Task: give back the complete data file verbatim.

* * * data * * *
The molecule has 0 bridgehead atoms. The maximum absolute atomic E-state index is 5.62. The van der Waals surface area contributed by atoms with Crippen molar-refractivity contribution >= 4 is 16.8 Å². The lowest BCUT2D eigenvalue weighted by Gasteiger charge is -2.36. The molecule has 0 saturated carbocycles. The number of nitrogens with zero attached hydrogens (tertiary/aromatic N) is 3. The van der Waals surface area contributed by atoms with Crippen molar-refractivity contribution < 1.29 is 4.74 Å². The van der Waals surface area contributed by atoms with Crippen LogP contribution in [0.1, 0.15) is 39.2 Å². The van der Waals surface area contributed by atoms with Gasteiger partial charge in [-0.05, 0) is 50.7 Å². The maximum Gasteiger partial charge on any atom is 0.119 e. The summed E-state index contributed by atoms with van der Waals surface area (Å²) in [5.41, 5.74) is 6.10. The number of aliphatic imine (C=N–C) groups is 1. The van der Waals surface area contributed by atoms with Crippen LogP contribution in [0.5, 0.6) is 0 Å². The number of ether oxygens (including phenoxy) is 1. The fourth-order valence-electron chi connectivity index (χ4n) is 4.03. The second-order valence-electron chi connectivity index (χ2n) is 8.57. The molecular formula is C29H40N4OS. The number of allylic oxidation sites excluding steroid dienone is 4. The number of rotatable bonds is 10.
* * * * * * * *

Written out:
The molecule has 0 bridgehead atoms. The maximum absolute atomic E-state index is 5.62. The van der Waals surface area contributed by atoms with Crippen molar-refractivity contribution >= 4 is 16.8 Å². The lowest BCUT2D eigenvalue weighted by Gasteiger charge is -2.36. The molecule has 0 saturated carbocycles. The number of nitrogens with zero attached hydrogens (tertiary/aromatic N) is 3. The van der Waals surface area contributed by atoms with Crippen molar-refractivity contribution < 1.29 is 4.74 Å². The van der Waals surface area contributed by atoms with Crippen LogP contribution in [0.1, 0.15) is 39.2 Å². The van der Waals surface area contributed by atoms with Gasteiger partial charge in [-0.05, 0) is 50.7 Å². The maximum Gasteiger partial charge on any atom is 0.119 e. The summed E-state index contributed by atoms with van der Waals surface area (Å²) in [5.41, 5.74) is 6.10. The number of aliphatic imine (C=N–C) groups is 1. The van der Waals surface area contributed by atoms with Crippen LogP contribution in [0.5, 0.6) is 0 Å². The number of ether oxygens (including phenoxy) is 1. The fourth-order valence-electron chi connectivity index (χ4n) is 4.03. The second-order valence-electron chi connectivity index (χ2n) is 8.57. The molecular formula is C29H40N4OS. The number of allylic oxidation sites excluding steroid dienone is 4. The number of rotatable bonds is 10.